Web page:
It’s a very good question.
Normally, creoles and pidgins are put in the too hard basket of linguistic family trees for precisely that reason. It’s very hard to argue for a single parent language, as pidgins, and the creoles that arise from them, really are mixed languages, with grammar from the one, vocabulary from the other, and structures from the lowest common denominator. So people are reluctant to say Tok Pisin is either Austronesian or Germanic; they typically put it in a category of its own.
A further complication is that there is almost always a single acrolect (“White”) parent, with the possible exception of Bislama; but any number of basilect (“Black”) parents. Pidgins typically arose in plantations, where slaves or workers spoke a lot of different languages and were torn from their social context. So adopting a pidgin was a matter of necessity.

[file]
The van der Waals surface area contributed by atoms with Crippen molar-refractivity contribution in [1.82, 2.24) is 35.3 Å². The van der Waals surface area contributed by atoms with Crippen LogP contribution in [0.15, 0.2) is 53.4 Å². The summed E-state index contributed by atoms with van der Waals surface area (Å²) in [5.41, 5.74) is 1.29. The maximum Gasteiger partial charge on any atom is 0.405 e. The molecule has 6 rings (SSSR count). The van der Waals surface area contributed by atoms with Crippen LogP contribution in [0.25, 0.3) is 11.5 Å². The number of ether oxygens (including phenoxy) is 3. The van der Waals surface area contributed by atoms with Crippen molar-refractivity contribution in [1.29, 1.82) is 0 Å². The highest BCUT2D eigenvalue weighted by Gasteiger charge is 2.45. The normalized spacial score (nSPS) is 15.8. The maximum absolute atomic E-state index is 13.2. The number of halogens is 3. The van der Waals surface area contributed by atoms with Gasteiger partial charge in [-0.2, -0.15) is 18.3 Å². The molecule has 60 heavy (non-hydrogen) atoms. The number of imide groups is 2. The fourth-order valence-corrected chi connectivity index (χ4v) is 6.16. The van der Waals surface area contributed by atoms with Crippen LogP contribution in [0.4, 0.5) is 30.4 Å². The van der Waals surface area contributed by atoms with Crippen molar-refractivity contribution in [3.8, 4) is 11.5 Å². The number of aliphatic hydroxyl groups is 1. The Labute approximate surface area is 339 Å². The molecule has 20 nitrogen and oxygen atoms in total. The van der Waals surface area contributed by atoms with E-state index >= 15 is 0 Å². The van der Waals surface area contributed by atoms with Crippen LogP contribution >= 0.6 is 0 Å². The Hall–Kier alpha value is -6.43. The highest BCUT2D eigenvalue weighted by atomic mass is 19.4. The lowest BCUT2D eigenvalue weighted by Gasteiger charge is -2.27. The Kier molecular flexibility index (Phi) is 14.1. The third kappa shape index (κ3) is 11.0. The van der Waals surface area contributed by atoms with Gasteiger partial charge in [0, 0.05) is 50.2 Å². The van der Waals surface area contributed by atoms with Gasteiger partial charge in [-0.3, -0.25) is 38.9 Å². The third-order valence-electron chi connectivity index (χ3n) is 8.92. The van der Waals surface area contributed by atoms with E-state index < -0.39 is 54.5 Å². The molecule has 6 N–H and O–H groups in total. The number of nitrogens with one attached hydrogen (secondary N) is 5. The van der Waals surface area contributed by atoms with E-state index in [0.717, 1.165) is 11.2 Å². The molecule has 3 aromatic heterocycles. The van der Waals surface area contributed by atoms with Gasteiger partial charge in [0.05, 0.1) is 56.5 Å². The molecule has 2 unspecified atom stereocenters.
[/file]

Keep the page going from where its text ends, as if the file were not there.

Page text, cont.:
Linguists tend to dodge the question, and creoles are so distinct from both basilects and acrolects, not to mention so much more similar to each other, that the question is not really that useful. But Multiple Parents is certainly closer to the truth than Single Parent.